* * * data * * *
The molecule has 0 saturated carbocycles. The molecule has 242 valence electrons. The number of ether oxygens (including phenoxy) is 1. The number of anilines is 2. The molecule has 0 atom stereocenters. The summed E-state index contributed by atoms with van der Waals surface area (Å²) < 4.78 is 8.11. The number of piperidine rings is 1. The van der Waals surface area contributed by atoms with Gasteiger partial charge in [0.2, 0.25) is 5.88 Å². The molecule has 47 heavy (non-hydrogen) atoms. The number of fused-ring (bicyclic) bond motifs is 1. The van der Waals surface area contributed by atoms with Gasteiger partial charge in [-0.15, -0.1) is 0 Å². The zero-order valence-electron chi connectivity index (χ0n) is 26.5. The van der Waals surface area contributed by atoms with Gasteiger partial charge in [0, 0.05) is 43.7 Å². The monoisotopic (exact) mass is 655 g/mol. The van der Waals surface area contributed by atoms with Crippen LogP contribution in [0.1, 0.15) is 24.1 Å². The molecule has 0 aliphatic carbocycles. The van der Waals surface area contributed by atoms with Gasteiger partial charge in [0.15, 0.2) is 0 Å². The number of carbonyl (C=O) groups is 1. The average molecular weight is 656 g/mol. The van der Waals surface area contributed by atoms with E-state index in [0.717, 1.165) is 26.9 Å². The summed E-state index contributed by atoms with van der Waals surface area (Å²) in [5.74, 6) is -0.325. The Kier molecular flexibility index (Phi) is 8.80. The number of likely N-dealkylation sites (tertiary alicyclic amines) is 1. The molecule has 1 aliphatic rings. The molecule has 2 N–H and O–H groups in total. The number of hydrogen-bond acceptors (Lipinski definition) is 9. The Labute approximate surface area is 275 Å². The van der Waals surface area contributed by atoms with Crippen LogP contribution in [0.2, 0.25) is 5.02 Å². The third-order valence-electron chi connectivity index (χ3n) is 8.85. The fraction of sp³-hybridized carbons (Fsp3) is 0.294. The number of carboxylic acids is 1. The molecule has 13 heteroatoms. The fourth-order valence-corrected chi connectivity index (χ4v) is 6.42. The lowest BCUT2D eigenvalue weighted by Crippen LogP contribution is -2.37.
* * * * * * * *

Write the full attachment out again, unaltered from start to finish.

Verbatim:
The molecule has 0 saturated carbocycles. The molecule has 242 valence electrons. The number of ether oxygens (including phenoxy) is 1. The number of anilines is 2. The molecule has 0 atom stereocenters. The summed E-state index contributed by atoms with van der Waals surface area (Å²) < 4.78 is 8.11. The number of piperidine rings is 1. The van der Waals surface area contributed by atoms with Gasteiger partial charge in [0.2, 0.25) is 5.88 Å². The molecule has 47 heavy (non-hydrogen) atoms. The number of fused-ring (bicyclic) bond motifs is 1. The van der Waals surface area contributed by atoms with Gasteiger partial charge in [-0.15, -0.1) is 0 Å². The zero-order valence-electron chi connectivity index (χ0n) is 26.5. The van der Waals surface area contributed by atoms with Gasteiger partial charge in [0, 0.05) is 43.7 Å². The monoisotopic (exact) mass is 655 g/mol. The van der Waals surface area contributed by atoms with Crippen LogP contribution in [0.1, 0.15) is 24.1 Å². The molecule has 0 aliphatic carbocycles. The van der Waals surface area contributed by atoms with Gasteiger partial charge in [0.15, 0.2) is 0 Å². The number of carbonyl (C=O) groups is 1. The average molecular weight is 656 g/mol. The van der Waals surface area contributed by atoms with E-state index in [0.717, 1.165) is 26.9 Å². The summed E-state index contributed by atoms with van der Waals surface area (Å²) in [5.74, 6) is -0.325. The Kier molecular flexibility index (Phi) is 8.80. The number of likely N-dealkylation sites (tertiary alicyclic amines) is 1. The molecule has 1 aliphatic rings. The molecule has 2 N–H and O–H groups in total. The number of hydrogen-bond acceptors (Lipinski definition) is 9. The Labute approximate surface area is 275 Å². The van der Waals surface area contributed by atoms with Crippen LogP contribution in [0.2, 0.25) is 5.02 Å². The third-order valence-electron chi connectivity index (χ3n) is 8.85. The fraction of sp³-hybridized carbons (Fsp3) is 0.294. The number of carboxylic acids is 1. The molecule has 13 heteroatoms. The fourth-order valence-corrected chi connectivity index (χ4v) is 6.42. The lowest BCUT2D eigenvalue weighted by Crippen LogP contribution is -2.37.